The Quint’s Newsletter: Will NEP 2020 Pass the Test? 

What are the hits and what are the misses?

Published01 Aug 2020, 04:30 AM IST
2 min read

Remember the scene from 3 Idiots in which Aamir Khan questions rote learning which doesn't allow for a deeper understanding of the subject? The National Education Policy (NEP) 2020 has seemingly taken a cue from that scene.

With a focus on "learning how to learn", the NEP 2020 is a document that dreams of an India in which school exams are replaced by continuous assessment and colleges metamorphose into centres of multidisciplinary learning. It is a broad vision – a roadmap of sorts – for an overhaul in the Indian education system that will take at least a couple of decades to implement.

But what are the hits and what are the misses?

In schools, the decision to focus on a curriculum for early childhood care and education has received widespread appreciation from academics.

As Sunila Dixit, a research analyst at the Takshashila Institution, points out, it is "imperative to a child’s social, emotional and cognitive development and is linked to retention rates and higher school readiness levels.”

But while the NEP seeks to break away from traditional pedagogy, Anjela Taneja, a founding member of RTE Forum, argues that the policy pays less attention to the needs of the underprivileged. For instance, the policy’s emphasis on vocational, non-formal education brings with it the risk of premature streaming of children from marginalised communities and poor families into lower quality of education, she adds.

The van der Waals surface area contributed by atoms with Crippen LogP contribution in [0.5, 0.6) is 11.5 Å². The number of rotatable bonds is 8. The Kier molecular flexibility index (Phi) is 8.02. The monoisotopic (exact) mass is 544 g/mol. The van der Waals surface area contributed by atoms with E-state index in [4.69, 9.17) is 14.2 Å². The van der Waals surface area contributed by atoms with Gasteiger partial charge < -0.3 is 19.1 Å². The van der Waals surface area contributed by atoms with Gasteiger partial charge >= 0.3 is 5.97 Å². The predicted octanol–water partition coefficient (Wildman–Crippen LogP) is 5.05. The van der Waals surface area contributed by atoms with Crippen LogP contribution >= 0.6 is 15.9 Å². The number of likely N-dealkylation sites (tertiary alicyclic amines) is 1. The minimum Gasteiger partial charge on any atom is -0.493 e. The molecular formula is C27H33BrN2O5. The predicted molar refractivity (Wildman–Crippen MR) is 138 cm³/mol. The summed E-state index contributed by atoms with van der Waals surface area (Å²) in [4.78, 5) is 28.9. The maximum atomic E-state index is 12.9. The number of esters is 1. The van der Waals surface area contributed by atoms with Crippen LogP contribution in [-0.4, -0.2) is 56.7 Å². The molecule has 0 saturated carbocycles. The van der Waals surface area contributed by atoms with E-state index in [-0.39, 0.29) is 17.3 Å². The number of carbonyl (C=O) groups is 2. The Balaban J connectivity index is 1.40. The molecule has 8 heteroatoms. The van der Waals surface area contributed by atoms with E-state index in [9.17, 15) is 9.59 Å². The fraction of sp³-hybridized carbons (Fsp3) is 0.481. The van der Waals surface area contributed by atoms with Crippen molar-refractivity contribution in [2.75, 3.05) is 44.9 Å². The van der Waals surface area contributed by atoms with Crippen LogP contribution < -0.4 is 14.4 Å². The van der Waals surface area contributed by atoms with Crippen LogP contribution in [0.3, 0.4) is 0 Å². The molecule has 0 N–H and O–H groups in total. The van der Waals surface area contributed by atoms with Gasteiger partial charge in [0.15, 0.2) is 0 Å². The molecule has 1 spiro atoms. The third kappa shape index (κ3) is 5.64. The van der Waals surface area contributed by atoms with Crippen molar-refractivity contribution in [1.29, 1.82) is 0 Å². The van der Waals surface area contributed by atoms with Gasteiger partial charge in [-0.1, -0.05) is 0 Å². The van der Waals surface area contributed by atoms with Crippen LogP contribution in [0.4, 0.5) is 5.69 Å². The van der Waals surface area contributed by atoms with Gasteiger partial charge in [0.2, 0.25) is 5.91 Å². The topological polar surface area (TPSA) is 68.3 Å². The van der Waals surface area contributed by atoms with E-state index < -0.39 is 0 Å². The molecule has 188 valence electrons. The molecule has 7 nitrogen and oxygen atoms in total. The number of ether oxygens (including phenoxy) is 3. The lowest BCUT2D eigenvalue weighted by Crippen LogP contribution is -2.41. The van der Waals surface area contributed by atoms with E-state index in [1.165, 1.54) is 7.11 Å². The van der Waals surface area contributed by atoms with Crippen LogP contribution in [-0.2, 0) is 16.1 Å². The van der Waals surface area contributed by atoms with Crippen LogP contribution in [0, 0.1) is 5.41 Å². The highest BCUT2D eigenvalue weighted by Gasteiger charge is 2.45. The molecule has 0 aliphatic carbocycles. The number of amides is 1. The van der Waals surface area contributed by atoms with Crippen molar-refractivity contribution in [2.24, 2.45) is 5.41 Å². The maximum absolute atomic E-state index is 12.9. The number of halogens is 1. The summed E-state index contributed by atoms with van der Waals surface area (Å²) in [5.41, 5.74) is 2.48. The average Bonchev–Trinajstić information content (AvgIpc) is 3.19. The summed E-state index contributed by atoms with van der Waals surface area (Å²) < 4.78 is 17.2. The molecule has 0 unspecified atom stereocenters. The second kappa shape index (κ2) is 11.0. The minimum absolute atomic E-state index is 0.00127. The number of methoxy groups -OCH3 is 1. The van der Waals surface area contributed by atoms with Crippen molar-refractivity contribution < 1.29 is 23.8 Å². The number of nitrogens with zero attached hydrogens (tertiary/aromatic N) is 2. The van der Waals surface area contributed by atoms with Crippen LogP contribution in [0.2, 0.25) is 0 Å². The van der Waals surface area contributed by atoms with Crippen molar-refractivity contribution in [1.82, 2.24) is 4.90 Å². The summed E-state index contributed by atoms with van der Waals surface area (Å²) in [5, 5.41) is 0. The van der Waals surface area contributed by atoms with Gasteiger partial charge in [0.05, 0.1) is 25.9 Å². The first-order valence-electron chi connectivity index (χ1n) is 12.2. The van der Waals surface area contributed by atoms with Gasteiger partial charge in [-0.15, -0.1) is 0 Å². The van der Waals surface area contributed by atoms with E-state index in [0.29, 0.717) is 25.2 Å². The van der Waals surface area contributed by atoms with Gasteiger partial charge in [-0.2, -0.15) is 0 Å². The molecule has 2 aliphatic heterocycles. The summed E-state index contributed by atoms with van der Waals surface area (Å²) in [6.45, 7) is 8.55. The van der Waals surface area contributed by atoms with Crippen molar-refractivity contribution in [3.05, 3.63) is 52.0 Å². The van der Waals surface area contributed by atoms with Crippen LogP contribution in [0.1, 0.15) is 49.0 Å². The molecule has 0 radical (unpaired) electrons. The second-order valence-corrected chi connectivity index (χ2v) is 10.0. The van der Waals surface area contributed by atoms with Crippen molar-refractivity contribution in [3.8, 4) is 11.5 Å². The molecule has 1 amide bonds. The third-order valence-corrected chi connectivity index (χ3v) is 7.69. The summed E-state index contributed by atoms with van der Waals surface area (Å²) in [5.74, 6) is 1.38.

Educationist Meeta Sengupta questions the decision to teach children up to class 5 in their mother tongue, wherever possible.

“Will all children studying in a district have the same mother tongue? What will happen to those who come from other states?”
Meeta Sengupta 

It is not school reforms alone. From turning all institutes of higher education into autonomous degree-giving colleges by 2035 to introducing multiple entry and exit points for degrees, NEP 2020 has an equal focus on reforming advanced education, at least on paper.

According to investor-turned-philanthropist Ashish Dhawan, “Not every student needs to do a three-year degree. For some, one year is appropriate. It also brings things that are very vocational into the one-year format.” Watch the interview right here:

While the NEP provides for a three- or a four-year degree UG programme, a viral message circulating on WhatsApp claims all UG courses will now be for four years only. We fact-check all the claims in the viral message for you.

Meanwhile, Congressman Shashi Tharoor, who welcomed the policy, questioned the government on its decision to ratify the draft before introducing it in the Parliament first. Watch his interview here:

There is no doubt that the NEP is an ambitious document. But don’t most polices look tall in the sheets but stall in the streets? Asserting that the NEP offers remedies without explaining implementation, Delhi Deputy Chief Minister Manish Sisodia said, “Unless a law is passed to ensure that six percent of GDP is spent by states and the Centre on education, only a handful states will implement the policy.”

We only hope and pray that he is terribly wrong.

Correspondent, Education

Senior Editor, News and Podcasts

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